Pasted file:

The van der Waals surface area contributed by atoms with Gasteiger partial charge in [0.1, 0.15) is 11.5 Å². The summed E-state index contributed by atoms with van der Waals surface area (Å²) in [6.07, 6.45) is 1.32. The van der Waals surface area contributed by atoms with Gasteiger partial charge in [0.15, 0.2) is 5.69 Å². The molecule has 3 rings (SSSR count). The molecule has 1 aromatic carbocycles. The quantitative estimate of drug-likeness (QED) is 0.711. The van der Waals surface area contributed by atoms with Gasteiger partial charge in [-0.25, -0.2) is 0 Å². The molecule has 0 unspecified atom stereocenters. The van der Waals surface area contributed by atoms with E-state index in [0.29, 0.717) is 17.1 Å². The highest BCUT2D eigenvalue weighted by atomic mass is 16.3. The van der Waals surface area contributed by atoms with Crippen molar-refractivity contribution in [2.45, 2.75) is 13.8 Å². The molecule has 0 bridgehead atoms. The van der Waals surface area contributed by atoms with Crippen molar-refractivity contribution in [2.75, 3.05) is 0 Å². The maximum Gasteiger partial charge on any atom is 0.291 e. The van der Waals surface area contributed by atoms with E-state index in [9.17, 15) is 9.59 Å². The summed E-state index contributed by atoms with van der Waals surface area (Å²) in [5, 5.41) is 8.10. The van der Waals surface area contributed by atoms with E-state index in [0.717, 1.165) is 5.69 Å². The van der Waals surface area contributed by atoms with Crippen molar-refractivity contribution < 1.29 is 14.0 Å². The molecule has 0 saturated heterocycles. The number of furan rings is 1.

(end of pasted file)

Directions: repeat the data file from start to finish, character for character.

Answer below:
The van der Waals surface area contributed by atoms with Gasteiger partial charge in [0.1, 0.15) is 11.5 Å². The summed E-state index contributed by atoms with van der Waals surface area (Å²) in [6.07, 6.45) is 1.32. The van der Waals surface area contributed by atoms with Gasteiger partial charge in [0.15, 0.2) is 5.69 Å². The molecule has 3 rings (SSSR count). The molecule has 1 aromatic carbocycles. The quantitative estimate of drug-likeness (QED) is 0.711. The van der Waals surface area contributed by atoms with Gasteiger partial charge in [-0.25, -0.2) is 0 Å². The molecule has 0 unspecified atom stereocenters. The van der Waals surface area contributed by atoms with E-state index in [0.29, 0.717) is 17.1 Å². The highest BCUT2D eigenvalue weighted by atomic mass is 16.3. The van der Waals surface area contributed by atoms with Crippen molar-refractivity contribution in [2.45, 2.75) is 13.8 Å². The molecule has 0 bridgehead atoms. The van der Waals surface area contributed by atoms with Crippen molar-refractivity contribution in [2.75, 3.05) is 0 Å². The maximum Gasteiger partial charge on any atom is 0.291 e. The van der Waals surface area contributed by atoms with E-state index in [9.17, 15) is 9.59 Å². The summed E-state index contributed by atoms with van der Waals surface area (Å²) in [5, 5.41) is 8.10. The van der Waals surface area contributed by atoms with E-state index in [0.717, 1.165) is 5.69 Å². The van der Waals surface area contributed by atoms with Crippen molar-refractivity contribution < 1.29 is 14.0 Å². The molecule has 0 saturated heterocycles. The number of furan rings is 1.